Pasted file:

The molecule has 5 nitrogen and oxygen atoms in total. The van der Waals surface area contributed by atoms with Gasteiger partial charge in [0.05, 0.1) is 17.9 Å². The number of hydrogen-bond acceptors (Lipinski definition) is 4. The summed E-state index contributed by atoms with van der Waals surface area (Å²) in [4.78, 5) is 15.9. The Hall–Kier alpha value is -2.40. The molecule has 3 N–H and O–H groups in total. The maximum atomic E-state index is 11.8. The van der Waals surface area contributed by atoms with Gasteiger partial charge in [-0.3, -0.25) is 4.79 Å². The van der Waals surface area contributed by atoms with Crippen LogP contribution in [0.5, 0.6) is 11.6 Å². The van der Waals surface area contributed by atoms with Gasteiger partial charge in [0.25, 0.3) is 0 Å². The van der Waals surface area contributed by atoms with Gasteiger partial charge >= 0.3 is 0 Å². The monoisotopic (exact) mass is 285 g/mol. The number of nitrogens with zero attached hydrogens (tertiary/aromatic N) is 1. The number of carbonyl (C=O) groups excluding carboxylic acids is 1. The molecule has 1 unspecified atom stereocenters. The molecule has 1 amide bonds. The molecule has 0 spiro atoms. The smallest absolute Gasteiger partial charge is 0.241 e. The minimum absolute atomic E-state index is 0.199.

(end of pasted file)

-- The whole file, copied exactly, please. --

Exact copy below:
The molecule has 5 nitrogen and oxygen atoms in total. The van der Waals surface area contributed by atoms with Gasteiger partial charge in [0.05, 0.1) is 17.9 Å². The number of hydrogen-bond acceptors (Lipinski definition) is 4. The summed E-state index contributed by atoms with van der Waals surface area (Å²) in [4.78, 5) is 15.9. The Hall–Kier alpha value is -2.40. The molecule has 3 N–H and O–H groups in total. The maximum atomic E-state index is 11.8. The van der Waals surface area contributed by atoms with Gasteiger partial charge in [-0.3, -0.25) is 4.79 Å². The van der Waals surface area contributed by atoms with Crippen LogP contribution in [0.5, 0.6) is 11.6 Å². The van der Waals surface area contributed by atoms with Gasteiger partial charge in [0.25, 0.3) is 0 Å². The van der Waals surface area contributed by atoms with Gasteiger partial charge >= 0.3 is 0 Å². The monoisotopic (exact) mass is 285 g/mol. The number of nitrogens with zero attached hydrogens (tertiary/aromatic N) is 1. The number of carbonyl (C=O) groups excluding carboxylic acids is 1. The molecule has 1 unspecified atom stereocenters. The molecule has 1 amide bonds. The molecule has 0 spiro atoms. The smallest absolute Gasteiger partial charge is 0.241 e. The minimum absolute atomic E-state index is 0.199.